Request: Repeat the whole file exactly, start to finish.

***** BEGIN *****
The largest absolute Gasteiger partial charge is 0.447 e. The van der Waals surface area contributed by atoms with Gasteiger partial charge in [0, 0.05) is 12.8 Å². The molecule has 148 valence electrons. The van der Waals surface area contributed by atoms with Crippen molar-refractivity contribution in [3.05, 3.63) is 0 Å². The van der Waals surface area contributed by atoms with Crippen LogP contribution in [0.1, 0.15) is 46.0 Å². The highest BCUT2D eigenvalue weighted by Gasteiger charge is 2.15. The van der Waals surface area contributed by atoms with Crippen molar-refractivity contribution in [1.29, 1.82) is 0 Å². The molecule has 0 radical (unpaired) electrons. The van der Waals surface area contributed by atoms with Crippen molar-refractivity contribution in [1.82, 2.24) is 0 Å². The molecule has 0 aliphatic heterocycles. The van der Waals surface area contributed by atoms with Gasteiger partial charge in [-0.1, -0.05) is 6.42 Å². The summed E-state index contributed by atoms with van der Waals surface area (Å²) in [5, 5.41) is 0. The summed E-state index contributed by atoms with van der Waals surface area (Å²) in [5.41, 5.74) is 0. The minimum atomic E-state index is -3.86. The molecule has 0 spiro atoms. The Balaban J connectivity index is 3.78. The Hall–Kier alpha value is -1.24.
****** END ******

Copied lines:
The largest absolute Gasteiger partial charge is 0.447 e. The van der Waals surface area contributed by atoms with Gasteiger partial charge in [0, 0.05) is 12.8 Å². The molecule has 148 valence electrons. The van der Waals surface area contributed by atoms with Crippen molar-refractivity contribution in [3.05, 3.63) is 0 Å². The van der Waals surface area contributed by atoms with Crippen LogP contribution in [0.1, 0.15) is 46.0 Å². The highest BCUT2D eigenvalue weighted by Gasteiger charge is 2.15. The van der Waals surface area contributed by atoms with Crippen molar-refractivity contribution in [1.29, 1.82) is 0 Å². The molecule has 0 radical (unpaired) electrons. The van der Waals surface area contributed by atoms with Crippen molar-refractivity contribution in [1.82, 2.24) is 0 Å². The molecule has 0 aliphatic heterocycles. The van der Waals surface area contributed by atoms with Gasteiger partial charge in [-0.1, -0.05) is 6.42 Å². The summed E-state index contributed by atoms with van der Waals surface area (Å²) in [5, 5.41) is 0. The summed E-state index contributed by atoms with van der Waals surface area (Å²) in [5.41, 5.74) is 0. The minimum atomic E-state index is -3.86. The molecule has 0 spiro atoms. The Balaban J connectivity index is 3.78. The Hall–Kier alpha value is -1.24.